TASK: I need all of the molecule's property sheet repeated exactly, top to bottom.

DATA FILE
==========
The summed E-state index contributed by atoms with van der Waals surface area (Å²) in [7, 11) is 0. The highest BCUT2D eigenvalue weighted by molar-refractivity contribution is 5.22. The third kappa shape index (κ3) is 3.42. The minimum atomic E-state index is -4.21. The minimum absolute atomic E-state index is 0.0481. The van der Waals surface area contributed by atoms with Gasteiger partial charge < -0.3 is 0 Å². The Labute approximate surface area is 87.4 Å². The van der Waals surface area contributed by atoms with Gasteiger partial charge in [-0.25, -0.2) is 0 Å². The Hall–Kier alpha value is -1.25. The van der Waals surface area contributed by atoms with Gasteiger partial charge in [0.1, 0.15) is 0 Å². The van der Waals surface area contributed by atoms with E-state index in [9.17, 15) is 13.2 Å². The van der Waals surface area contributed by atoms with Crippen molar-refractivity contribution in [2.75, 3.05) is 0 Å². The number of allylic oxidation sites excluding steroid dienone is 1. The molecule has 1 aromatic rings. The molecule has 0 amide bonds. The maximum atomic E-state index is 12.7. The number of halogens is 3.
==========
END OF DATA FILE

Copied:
The summed E-state index contributed by atoms with van der Waals surface area (Å²) in [7, 11) is 0. The highest BCUT2D eigenvalue weighted by molar-refractivity contribution is 5.22. The third kappa shape index (κ3) is 3.42. The minimum atomic E-state index is -4.21. The minimum absolute atomic E-state index is 0.0481. The van der Waals surface area contributed by atoms with Gasteiger partial charge < -0.3 is 0 Å². The Labute approximate surface area is 87.4 Å². The van der Waals surface area contributed by atoms with Gasteiger partial charge in [-0.25, -0.2) is 0 Å². The Hall–Kier alpha value is -1.25. The van der Waals surface area contributed by atoms with Gasteiger partial charge in [0.1, 0.15) is 0 Å². The van der Waals surface area contributed by atoms with E-state index in [9.17, 15) is 13.2 Å². The van der Waals surface area contributed by atoms with Crippen molar-refractivity contribution in [2.75, 3.05) is 0 Å². The number of allylic oxidation sites excluding steroid dienone is 1. The molecule has 1 aromatic rings. The molecule has 0 amide bonds. The maximum atomic E-state index is 12.7. The number of halogens is 3.